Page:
Quality of outcome (20%) – content, application of knowledge, presentation of work in a coherent manner, discernment, conceptualisation of thoughts, communication of ideas.
This assignment took in a rather different form of research to A1: it was working with the course materials, exploring different approaches to curating and working with archives; notably taking inspiration from Joachim Schmid, a critical engagement of Kessels’ work and then also Trish Morrissey and Hans Eijkelboom: as providing a stand-in, a trickster figure appearing in the other families to pretend to be father or mother roles. This role of camouflage added some form of lightness to an otherwise potentially heavy way of dealing with being the granddaughter of NS officers and soldiers. The formal composition of my own self-portraiture in tone was however very different to both Morrissey and Eijkelboom’s work.
The statement for the project leads into a family narrative that positions myself as author within a web of familial relations and obligations; it is in nature story-like and confessional and is based on research into the working modes of Sophie Calle and also the writer Chris Kraus: working with personal material, subverting it, adding oblique angles and remaining primarily performative while seemingly confessing. As such, I have felt able to position the diverse material in a personal, biographical field while also creating a distance to my personal live. The statement also closes with the questions that remain for me – as for many of my generation and the previous one – as to the incomprehensibility of the NS and Holocaust (despite having read and discussed so much about it) in the context of having only known these men and women as (often very loving) grandparents.
Trish Morrissey’s work Front is discussed as her acting as an imposter but also as a trickster: of allowing to intervene both seriously and committed (e.g. by naming the women she stands in for in the title of her works) and playful (taking on different roles, guises in these images); I found a resonance with this work more so than possibly others around the family album: to be able to be light-hearted and with a heavy heart at the same time: to cut across different emotional registers with a body of work and I feel that I have managed to achieve this in this project.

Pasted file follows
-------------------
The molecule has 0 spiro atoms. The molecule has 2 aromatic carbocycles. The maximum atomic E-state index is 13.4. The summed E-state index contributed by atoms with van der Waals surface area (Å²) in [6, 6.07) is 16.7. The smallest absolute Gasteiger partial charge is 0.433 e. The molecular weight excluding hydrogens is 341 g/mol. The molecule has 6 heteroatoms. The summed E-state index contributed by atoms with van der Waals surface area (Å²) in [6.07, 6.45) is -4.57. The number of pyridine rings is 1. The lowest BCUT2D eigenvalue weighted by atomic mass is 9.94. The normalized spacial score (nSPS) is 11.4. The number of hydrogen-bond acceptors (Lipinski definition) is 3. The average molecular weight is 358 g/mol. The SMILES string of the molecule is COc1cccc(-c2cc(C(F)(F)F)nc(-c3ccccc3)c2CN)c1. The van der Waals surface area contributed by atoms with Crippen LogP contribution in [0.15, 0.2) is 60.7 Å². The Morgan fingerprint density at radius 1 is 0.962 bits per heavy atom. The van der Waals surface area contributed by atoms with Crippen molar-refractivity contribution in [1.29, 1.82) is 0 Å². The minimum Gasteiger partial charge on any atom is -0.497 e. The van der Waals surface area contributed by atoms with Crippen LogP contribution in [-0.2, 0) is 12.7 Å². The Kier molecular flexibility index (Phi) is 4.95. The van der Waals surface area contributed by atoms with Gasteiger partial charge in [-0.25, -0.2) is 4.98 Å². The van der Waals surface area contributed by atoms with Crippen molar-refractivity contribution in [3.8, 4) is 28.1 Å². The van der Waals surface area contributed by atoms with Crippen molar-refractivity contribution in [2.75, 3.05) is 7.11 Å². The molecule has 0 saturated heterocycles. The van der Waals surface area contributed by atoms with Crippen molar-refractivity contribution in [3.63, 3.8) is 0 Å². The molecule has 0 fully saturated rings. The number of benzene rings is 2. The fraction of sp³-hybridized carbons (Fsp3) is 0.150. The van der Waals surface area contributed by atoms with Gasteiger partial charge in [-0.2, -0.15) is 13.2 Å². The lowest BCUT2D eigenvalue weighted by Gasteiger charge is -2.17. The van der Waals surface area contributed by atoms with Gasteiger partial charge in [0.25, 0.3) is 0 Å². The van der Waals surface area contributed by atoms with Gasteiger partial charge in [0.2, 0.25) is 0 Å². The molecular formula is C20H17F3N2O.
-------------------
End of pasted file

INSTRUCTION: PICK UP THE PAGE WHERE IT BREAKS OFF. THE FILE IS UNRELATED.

Demonstration of creativity (25%) – imagination, experimentation, invention, development of a personal voice.
With this series I had developed a brief and compositional sketches prior to taking the photos and proceeded to explore different formal setups. Each shoot was then processed and developed further in relation to the results and further insights the images yielded. Taking them off the picture plane and rephotographing them was one avenue I pursued: on the basis of the manual montages in A1, the found photos were rephotographed and included; the drawings over, angling and cutting out of the feet was explored but abandoned as it took me into a different reaction; I also pursued this with digital montages which I also did not include further.
I investigated carefully the setting and stage as to what its materiality (a wooden box on a soft mattress) was adding to the inquiry of ‘finding my footing or the ground that I am standing on’; this performative/ processural discovery fed in strongly into the further development (of shots that show me in unstable positions; and of the video for exercise 2.3).
For the book form, I selected and removed several additional layers to the work and focussed strongly on the interaction between past and present images and my own ‘standing in’.
I am content with the amount of discovery, analysis of early images and how these shaped the final project: while conceptually inspired, this concept arrived out of the observation of a simple photographic mistake: the omitting of feet on the picture plane which then became an investigation into the wider implications of being ‘footless’ or ‘ungrounded’ in these images and in their author’s (my granddad’s) relationship to myself, as a daughter of this family.

Context (20%) – reflection, research, critical thinking (learning logs, critical reviews and essays).
From the starting point of the project, this became a rather practice-led research: using the previous photographs to explore the next ones; during this time, I read the texts around this part of the course and reflected on their import in relation to my own family and part-invented (as in complemented with contemporary photographs and unknown found images) photographs. The coursebook’s focus on typologies filtered into the project in the form of Schmid’s work; the re-staging and intervening in family settings through Trish Morrissey’s work. None of these are explicit as such in the statement as I wanted the statement to work in some form of a private revealing of a family album (as thus to be performative in gesture while taking a confessional tone).